Customer Adoption is the ultimate measure of Return On Investment. Period! I hear a lot of people talking about ‘Time to Market’, but I don’t think that this is what they really want to achieve. “Great, we have our new offer in market, but the channels aren’t familiar with it…..yet”, or “customers cannot find it on our website…..yet”, or “we cannot handle orders over the phone…..yet”. So, what is the use?
Time to Market is necessary, but not sufficient.
Time to Market, based on this definition, is a misguided and a delusional goal. A far more meaningful and useful goal to aspire to, to plan for and to measure is ‘Time to Revenue’. The two metrics may be used interchangeably but I would argue that this is a dangerous error. Because the difference between Time to Market and Time to Revenue is Customer Adoption. (see diagram)
Time to Customer Adoption:
“There is more to success than hard work.” – Anonymous
What are the drivers of adoption and what are the barriers to adoption? And how can we align with those drivers and overcome the barriers when potential customers are evaluating and considering purchasing our products and services?
Consumer psychologists tell us that dissatisfaction is the beginning of all behavior. If we were not dissatisfied, we would simply stick to what we have. There would be no need to change what we do. The gap between where we are now and where we want to be is what drives us to make changes in our lives, and of course that is what makes us change the products we own and the services we consume. Geoffrey A. Moore’s work on “Crossing the Chasm” tells us that Innovators and Early Adopters will be cognisant of their dissatisfaction and unmet needs and take positive action to resolve them. Customer adoption then is all about helping the early majority and other post-chasm customers to feel the need and follow the lead of the Innovators and Early Adopters.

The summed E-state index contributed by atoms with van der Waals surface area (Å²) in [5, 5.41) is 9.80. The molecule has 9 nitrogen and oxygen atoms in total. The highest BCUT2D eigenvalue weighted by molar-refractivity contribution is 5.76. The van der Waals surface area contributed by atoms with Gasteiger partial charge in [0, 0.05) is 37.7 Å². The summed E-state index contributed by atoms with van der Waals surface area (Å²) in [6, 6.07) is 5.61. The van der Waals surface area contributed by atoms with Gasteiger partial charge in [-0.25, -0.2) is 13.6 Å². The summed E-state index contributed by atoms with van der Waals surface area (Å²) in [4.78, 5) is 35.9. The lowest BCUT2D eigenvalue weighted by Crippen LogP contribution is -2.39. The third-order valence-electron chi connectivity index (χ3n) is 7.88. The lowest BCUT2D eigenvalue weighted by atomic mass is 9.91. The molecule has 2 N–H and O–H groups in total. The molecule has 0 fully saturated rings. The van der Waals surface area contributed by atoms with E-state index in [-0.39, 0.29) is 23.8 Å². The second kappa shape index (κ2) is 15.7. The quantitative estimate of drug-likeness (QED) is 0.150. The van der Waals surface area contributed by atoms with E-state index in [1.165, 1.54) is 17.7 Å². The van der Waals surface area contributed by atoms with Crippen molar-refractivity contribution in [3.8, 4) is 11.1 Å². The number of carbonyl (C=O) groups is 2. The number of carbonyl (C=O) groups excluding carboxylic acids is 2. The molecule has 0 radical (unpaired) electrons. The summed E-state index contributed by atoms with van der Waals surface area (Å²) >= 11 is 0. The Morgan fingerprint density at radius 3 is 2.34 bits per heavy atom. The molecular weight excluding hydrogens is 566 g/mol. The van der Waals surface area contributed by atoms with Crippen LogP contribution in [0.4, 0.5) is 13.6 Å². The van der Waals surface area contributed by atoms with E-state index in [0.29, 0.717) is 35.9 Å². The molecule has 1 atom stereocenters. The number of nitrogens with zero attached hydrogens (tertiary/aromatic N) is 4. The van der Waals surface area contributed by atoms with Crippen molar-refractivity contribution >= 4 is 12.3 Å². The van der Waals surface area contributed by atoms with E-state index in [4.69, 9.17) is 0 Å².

People make emotional decisions that they then rationalize and justify with logic.
Success means eliminating Barriers to Adoption:
1. GAIN vs PAIN. If the perceived GAIN is less than 10 X the perceived PAIN, then the effort (also PAIN) to change will be considered as insufficient to be worthwhile. Business Implication: Sell the PROBLEM, not the SOLUTION. Use a diagnostic conversation to help the customer probe for PAIN. Take them to the negative future. Let them ‘wallow in the PAIN.’ Then take to the positive future, to the un-troubled state where they can enjoy peace of mind AND then show them how they can get there with minimum time and minimum effort by adopting your products and services.
2. Align with consumer’s self-perception. Consumers choose products that are consistent with their perceptions of themselves and reject those that are incongruous with them (Sirgy, 1982). Business Implication: Determine what you stand for as a Company, your core values and then align your product, service and company values with those of your target customer groups.
3. Re-frame the Customer’s Perceived Risks:
Uncertainty leads to “no decision”. And uncertainty in business has never been higher than it is today. Business Implication: Cloud Computing and SaaS are a perfect antidote or cure for business uncertainty because they put control back in the hands of the business. As one customer said: “The rate of change in business today really puts you at a disadvantage if you make long-term investments in anything.” That is an outstanding endorsement of the benefits of the Cloud.
Question: What are you going to do to accelerate Time To Revenue by maximising Customer Adoption of your Products and Services?
Read blog post: The Buyer’s Journey Part 2
Read blog post: The Buyer’s Journey Part 1
View slideshare: Customer Adoption is the new ROI
Read Book: Outside in: The Power of Putting Customers at the Center of Your Business